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Researchers have found that many women are their own worst enemies when it comes to beating gender bias in technology careers.

Photograph by Southbank Centre.

Credit: Southbank Centre.

The so-called ‘imposter phenomenon’, ‘queen bee syndrome’ and a condition known as ‘leaky pipeline’ create a vicious circle in which girls and women damage their own chances of success in this prestigious and highly paid industry. Interviewed on the PassW0rd:Woman radio show on Resonance FM, Dr Teresa (Terri) Simpkin explained:”These women find it hard to internalise their own success in the technology industry…they think someone’s going to tap them on the shoulder and say that they should not have got the job, it was all a mistake.

Girly girls

Based on more than five hundred interviews with women in technology industries in the UK, Australia and Canada, Simpkin’s research at the Anglia Ruskin University includes an interview with a Canadian sound engineer who believes she never got promoted because she wears brightly coloured skirts and bows in her hair. “I’m too much of a girly girl” she fears.

Statistical research by the Women’s Engineering Society finds nearly 100,000 female graduates in Science, Technology, Engineering and Maths are unemployed or economically inactive.

One by one women are working together to change this narrative. To provide some insight, Helen Baker British QA Director sat down to talk with a PassWord reporter  about her experience working in the technology industry. Being a woman is one of many strengths which has seen her surpass entry levels to be placed in a senior position in a career with an all-male peer group.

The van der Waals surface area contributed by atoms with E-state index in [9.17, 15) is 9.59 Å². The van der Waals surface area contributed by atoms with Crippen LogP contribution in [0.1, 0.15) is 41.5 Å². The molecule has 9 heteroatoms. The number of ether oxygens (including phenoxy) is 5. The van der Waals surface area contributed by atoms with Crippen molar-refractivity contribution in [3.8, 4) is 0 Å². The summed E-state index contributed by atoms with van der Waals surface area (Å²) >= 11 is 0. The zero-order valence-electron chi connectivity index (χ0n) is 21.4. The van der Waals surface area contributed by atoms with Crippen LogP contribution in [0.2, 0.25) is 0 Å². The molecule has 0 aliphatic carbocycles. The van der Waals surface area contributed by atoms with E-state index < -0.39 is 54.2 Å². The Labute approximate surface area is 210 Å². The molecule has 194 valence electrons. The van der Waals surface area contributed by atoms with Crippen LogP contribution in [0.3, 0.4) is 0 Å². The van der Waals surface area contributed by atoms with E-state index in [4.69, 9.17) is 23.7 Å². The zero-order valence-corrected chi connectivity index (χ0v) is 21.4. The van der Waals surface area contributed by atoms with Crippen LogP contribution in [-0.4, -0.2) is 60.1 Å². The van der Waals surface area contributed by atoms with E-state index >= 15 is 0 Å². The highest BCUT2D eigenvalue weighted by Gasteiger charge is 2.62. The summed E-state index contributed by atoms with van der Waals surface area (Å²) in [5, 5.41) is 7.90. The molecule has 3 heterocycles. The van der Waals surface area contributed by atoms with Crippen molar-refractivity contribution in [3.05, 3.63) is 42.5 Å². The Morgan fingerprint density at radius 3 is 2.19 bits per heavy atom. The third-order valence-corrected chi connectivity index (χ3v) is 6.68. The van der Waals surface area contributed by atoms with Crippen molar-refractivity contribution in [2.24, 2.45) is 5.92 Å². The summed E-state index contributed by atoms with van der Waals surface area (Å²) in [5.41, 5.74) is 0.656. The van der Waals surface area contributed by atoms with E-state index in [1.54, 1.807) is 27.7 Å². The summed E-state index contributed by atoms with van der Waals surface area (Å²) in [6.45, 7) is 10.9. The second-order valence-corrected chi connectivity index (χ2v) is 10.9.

W.O.W Festival

Women have long found sanctuary from misogynistic workplace ideologies at the Southbank Centre which has been home to the Women of the World Festival for the past seven years founded by Artistic Director Jude Kelly.

The week-long festival sees women from all different ages, race and backgrounds, from the ‘girly girls” to the ‘butch’ gather to discuss and share their experiences as women in society. Living in a hyper-connected culture it is no surprise that women and technology is a focal point of conversation in March 2017.

The ‘Violet Nights: Miss Representation’ segment discusses how women are no longer relying on traditional media for an accurate portrayal of their experiences. Films, TV and music videos often depict women as less dominant or powerless. It seems we are in a new age ‘tech bubble’ where instead of consuming media women now use social media to ‘prosume’ – a term coined by Alvin Toffler, the American futurist and technology writer.